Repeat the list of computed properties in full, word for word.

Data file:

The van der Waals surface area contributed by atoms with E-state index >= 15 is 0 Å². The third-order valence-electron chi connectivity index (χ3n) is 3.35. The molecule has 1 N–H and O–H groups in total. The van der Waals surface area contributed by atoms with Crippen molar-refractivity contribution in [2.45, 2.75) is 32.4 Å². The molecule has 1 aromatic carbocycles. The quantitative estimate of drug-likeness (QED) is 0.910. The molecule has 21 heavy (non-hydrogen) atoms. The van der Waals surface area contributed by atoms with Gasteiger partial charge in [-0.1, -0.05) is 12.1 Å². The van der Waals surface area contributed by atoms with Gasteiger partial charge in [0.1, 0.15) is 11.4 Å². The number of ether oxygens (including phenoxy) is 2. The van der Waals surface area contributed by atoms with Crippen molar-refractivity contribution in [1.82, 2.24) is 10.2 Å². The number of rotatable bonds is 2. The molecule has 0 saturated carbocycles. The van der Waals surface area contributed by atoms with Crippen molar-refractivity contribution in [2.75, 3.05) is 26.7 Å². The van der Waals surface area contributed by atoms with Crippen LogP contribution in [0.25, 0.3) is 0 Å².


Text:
The van der Waals surface area contributed by atoms with E-state index >= 15 is 0 Å². The third-order valence-electron chi connectivity index (χ3n) is 3.35. The molecule has 1 N–H and O–H groups in total. The van der Waals surface area contributed by atoms with Crippen molar-refractivity contribution in [2.45, 2.75) is 32.4 Å². The molecule has 1 aromatic carbocycles. The quantitative estimate of drug-likeness (QED) is 0.910. The molecule has 21 heavy (non-hydrogen) atoms. The van der Waals surface area contributed by atoms with Gasteiger partial charge in [-0.1, -0.05) is 12.1 Å². The van der Waals surface area contributed by atoms with Gasteiger partial charge in [0.1, 0.15) is 11.4 Å². The number of ether oxygens (including phenoxy) is 2. The van der Waals surface area contributed by atoms with Crippen molar-refractivity contribution in [1.82, 2.24) is 10.2 Å². The number of rotatable bonds is 2. The molecule has 0 saturated carbocycles. The van der Waals surface area contributed by atoms with Crippen molar-refractivity contribution in [2.75, 3.05) is 26.7 Å². The van der Waals surface area contributed by atoms with Crippen LogP contribution in [0.25, 0.3) is 0 Å².